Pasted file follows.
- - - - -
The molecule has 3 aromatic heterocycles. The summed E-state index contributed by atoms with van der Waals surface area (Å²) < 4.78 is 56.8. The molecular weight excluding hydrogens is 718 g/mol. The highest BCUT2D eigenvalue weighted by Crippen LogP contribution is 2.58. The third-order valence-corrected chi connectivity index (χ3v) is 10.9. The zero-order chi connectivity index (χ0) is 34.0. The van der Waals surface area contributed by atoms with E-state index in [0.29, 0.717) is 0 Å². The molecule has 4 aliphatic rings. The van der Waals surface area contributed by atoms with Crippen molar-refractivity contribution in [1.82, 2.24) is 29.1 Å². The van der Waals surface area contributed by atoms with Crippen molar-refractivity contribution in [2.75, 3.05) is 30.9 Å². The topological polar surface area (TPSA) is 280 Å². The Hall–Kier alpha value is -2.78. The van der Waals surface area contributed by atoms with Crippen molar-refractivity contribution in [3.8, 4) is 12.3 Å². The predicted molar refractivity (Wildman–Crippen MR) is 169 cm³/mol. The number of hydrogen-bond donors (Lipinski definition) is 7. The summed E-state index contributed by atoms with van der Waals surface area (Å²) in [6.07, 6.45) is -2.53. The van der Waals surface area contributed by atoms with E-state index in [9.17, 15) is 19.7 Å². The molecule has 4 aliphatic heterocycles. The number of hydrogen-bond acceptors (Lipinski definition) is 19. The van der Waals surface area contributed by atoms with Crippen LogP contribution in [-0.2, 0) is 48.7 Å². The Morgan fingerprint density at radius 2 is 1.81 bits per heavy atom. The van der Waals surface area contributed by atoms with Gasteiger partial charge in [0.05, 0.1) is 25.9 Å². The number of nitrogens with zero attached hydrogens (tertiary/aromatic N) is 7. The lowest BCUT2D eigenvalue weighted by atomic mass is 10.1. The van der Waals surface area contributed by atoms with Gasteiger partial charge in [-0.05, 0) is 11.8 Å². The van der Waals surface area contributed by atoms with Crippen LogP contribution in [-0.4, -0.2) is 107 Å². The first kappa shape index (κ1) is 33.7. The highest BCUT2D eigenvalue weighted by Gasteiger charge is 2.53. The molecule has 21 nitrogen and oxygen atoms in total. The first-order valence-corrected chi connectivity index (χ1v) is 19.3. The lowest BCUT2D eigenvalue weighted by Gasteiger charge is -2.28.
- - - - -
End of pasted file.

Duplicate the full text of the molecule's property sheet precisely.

The molecule has 3 aromatic heterocycles. The summed E-state index contributed by atoms with van der Waals surface area (Å²) < 4.78 is 56.8. The molecular weight excluding hydrogens is 718 g/mol. The highest BCUT2D eigenvalue weighted by Crippen LogP contribution is 2.58. The third-order valence-corrected chi connectivity index (χ3v) is 10.9. The zero-order chi connectivity index (χ0) is 34.0. The van der Waals surface area contributed by atoms with E-state index in [0.29, 0.717) is 0 Å². The molecule has 4 aliphatic rings. The van der Waals surface area contributed by atoms with Crippen molar-refractivity contribution in [1.82, 2.24) is 29.1 Å². The van der Waals surface area contributed by atoms with Crippen molar-refractivity contribution in [2.75, 3.05) is 30.9 Å². The topological polar surface area (TPSA) is 280 Å². The Hall–Kier alpha value is -2.78. The van der Waals surface area contributed by atoms with Crippen molar-refractivity contribution in [3.8, 4) is 12.3 Å². The predicted molar refractivity (Wildman–Crippen MR) is 169 cm³/mol. The number of hydrogen-bond donors (Lipinski definition) is 7. The summed E-state index contributed by atoms with van der Waals surface area (Å²) in [6.07, 6.45) is -2.53. The van der Waals surface area contributed by atoms with E-state index in [9.17, 15) is 19.7 Å². The molecule has 4 aliphatic heterocycles. The number of hydrogen-bond acceptors (Lipinski definition) is 19. The van der Waals surface area contributed by atoms with Crippen LogP contribution in [-0.2, 0) is 48.7 Å². The Morgan fingerprint density at radius 2 is 1.81 bits per heavy atom. The van der Waals surface area contributed by atoms with Gasteiger partial charge in [0.05, 0.1) is 25.9 Å². The number of nitrogens with zero attached hydrogens (tertiary/aromatic N) is 7. The lowest BCUT2D eigenvalue weighted by atomic mass is 10.1. The van der Waals surface area contributed by atoms with Gasteiger partial charge in [-0.05, 0) is 11.8 Å². The van der Waals surface area contributed by atoms with Crippen LogP contribution in [-0.4, -0.2) is 107 Å². The first kappa shape index (κ1) is 33.7. The highest BCUT2D eigenvalue weighted by Gasteiger charge is 2.53. The molecule has 21 nitrogen and oxygen atoms in total. The first-order valence-corrected chi connectivity index (χ1v) is 19.3. The lowest BCUT2D eigenvalue weighted by Gasteiger charge is -2.28.